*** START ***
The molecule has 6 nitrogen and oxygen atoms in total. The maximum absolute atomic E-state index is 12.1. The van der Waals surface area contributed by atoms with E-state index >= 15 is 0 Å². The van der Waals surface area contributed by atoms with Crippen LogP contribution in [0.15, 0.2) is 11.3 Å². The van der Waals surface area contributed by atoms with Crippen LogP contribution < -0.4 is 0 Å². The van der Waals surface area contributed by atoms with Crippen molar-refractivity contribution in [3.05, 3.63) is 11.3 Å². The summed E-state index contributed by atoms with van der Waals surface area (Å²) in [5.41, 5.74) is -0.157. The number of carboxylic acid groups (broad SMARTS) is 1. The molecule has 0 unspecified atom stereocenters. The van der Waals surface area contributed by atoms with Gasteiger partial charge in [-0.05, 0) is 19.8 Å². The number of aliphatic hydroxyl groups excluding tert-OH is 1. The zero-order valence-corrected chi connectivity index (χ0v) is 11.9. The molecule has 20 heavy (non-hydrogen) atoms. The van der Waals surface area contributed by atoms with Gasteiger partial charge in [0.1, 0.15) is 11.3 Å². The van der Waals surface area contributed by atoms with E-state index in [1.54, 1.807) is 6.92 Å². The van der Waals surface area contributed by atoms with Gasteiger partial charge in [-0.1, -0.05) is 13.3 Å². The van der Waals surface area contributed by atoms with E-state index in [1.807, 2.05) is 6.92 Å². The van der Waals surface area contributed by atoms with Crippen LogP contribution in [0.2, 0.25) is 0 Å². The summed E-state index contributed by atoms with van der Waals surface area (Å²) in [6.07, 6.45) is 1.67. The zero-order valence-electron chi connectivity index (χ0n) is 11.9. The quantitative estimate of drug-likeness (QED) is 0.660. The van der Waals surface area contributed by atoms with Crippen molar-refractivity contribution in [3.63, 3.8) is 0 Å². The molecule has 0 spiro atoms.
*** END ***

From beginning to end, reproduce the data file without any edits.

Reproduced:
The molecule has 6 nitrogen and oxygen atoms in total. The maximum absolute atomic E-state index is 12.1. The van der Waals surface area contributed by atoms with E-state index >= 15 is 0 Å². The van der Waals surface area contributed by atoms with Crippen LogP contribution in [0.15, 0.2) is 11.3 Å². The van der Waals surface area contributed by atoms with Crippen LogP contribution < -0.4 is 0 Å². The van der Waals surface area contributed by atoms with Crippen molar-refractivity contribution in [3.05, 3.63) is 11.3 Å². The summed E-state index contributed by atoms with van der Waals surface area (Å²) in [5.41, 5.74) is -0.157. The number of carboxylic acid groups (broad SMARTS) is 1. The molecule has 0 unspecified atom stereocenters. The van der Waals surface area contributed by atoms with Gasteiger partial charge in [-0.05, 0) is 19.8 Å². The number of aliphatic hydroxyl groups excluding tert-OH is 1. The zero-order valence-corrected chi connectivity index (χ0v) is 11.9. The molecule has 20 heavy (non-hydrogen) atoms. The van der Waals surface area contributed by atoms with Gasteiger partial charge in [0.1, 0.15) is 11.3 Å². The van der Waals surface area contributed by atoms with E-state index in [1.54, 1.807) is 6.92 Å². The van der Waals surface area contributed by atoms with Gasteiger partial charge in [-0.1, -0.05) is 13.3 Å². The van der Waals surface area contributed by atoms with E-state index in [1.807, 2.05) is 6.92 Å². The van der Waals surface area contributed by atoms with Crippen LogP contribution in [0.2, 0.25) is 0 Å². The summed E-state index contributed by atoms with van der Waals surface area (Å²) in [6.07, 6.45) is 1.67. The zero-order valence-electron chi connectivity index (χ0n) is 11.9. The quantitative estimate of drug-likeness (QED) is 0.660. The van der Waals surface area contributed by atoms with Crippen molar-refractivity contribution in [3.63, 3.8) is 0 Å². The molecule has 0 spiro atoms.